Sphere equation?

1. Oct 24, 2005

Math Is Hard

Staff Emeritus
OK, I'm clueless. I have this one homework problem where I am asked to represent a reaction with a "sphere equation". I have no idea what this is and I can't locate it in my book. Wasn't mentioned during lecture either.
Does anyone know what this means?

Here's the whole problem (maybe it will make sense in context):

a) write a chemical equation for the complete combustion of ethane.
b) represent this equation with Lewis structures.
c) represent this reaction with a sphere equation.

2. Oct 24, 2005

Tide

I think they are asking you to draw a picture of the reaction using spheres to represent the atoms of each molecule.

3. Oct 24, 2005

Math Is Hard

Staff Emeritus
hey Tide - thanks for responding. Do you mean kinda like a ball and stick diagram?

4. Oct 24, 2005

Tide

Yes - but without the sticks!

5. Oct 24, 2005

Math Is Hard

Staff Emeritus
6. Oct 25, 2005

Chronos

Use x^2 + y^2 + z^2 = c to define the boundaries of spherical surfaces.

7. Oct 25, 2005

Math Is Hard

Staff Emeritus
OK, it seems all she was looking for was a "ball and stick" drawing for each molecule in the reaction, but my space filling representations were acceptable. Darn chemistry! Too much artwork!

8. Oct 25, 2005

Gokul43201

Staff Emeritus
MIH : What you want is called a Newman Diagram or Newman representation. That only tells you the conformational arrangement of atoms in a molecule (like ethane), but can not represent a reaction.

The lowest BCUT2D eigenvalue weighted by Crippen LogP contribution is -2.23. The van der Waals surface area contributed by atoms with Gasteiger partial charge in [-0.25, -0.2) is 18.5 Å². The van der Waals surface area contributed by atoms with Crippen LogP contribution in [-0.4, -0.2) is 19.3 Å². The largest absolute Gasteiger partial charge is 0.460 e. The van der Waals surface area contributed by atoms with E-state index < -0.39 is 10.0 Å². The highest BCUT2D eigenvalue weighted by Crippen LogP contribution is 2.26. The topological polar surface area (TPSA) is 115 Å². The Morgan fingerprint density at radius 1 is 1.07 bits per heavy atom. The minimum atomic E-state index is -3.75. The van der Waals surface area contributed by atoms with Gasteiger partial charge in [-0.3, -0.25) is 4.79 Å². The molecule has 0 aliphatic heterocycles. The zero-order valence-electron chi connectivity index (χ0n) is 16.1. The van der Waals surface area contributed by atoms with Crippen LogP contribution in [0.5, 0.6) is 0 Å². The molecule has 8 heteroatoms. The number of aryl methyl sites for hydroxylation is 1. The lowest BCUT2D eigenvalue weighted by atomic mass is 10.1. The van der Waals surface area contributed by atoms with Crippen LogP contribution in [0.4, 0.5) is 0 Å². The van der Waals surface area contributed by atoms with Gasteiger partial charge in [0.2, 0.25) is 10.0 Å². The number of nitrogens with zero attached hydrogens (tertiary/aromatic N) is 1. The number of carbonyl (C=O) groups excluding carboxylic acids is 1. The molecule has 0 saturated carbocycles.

There's no such thing in chemistry as a sphere equation for a chemical reaction. At best, you can write an equation of state based on a hard-sphere interaction model, but that has nothing to do with this question.

Last edited: Oct 25, 2005
9. Oct 25, 2005

Staff: Mentor

10. Oct 25, 2005

Math Is Hard

Staff Emeritus
ahh yes.. Newman Diagrams..

Never heard of 'em!!!!
umm.. before you guys get too carried away, I should tell you this is a class for NON-science majors. I am lazy as hell, and want to do the LEAST amount of chemistry possible. Here's the description:
And the book is from our friends at The American Chemical Society.
Chemistry in Context.

11. Oct 25, 2005

Gokul43201

Staff Emeritus
That's the one !!!

Newman diagrams are very simple things with a fancy name. It's one of the first things you learn in organic chemistry.

Here's what one looks like :

12. Oct 25, 2005

Math Is Hard

Staff Emeritus
hmm.. y'know Gokul, that doesn't look quite as scary as I imagined. I was curious about it, so I found some explanations of the diagrams here:
http://www.chem.ucalgary.ca/courses/351/Carey5th/Ch03/ch3-diagrams.html
so if I understood what they said correctly, that intersection in the front (of the diagram you posted) represents one carbon atom, and it has CH3, Br, and H attached to it. Then the circle would be another carbon atom (behind it) that the front one is bonded to, and it has CH3 and two H atoms attached to it.

So it's kind of like a perspective drawing?

13. Oct 25, 2005

Gokul43201

Staff Emeritus
Yup. That's all it is !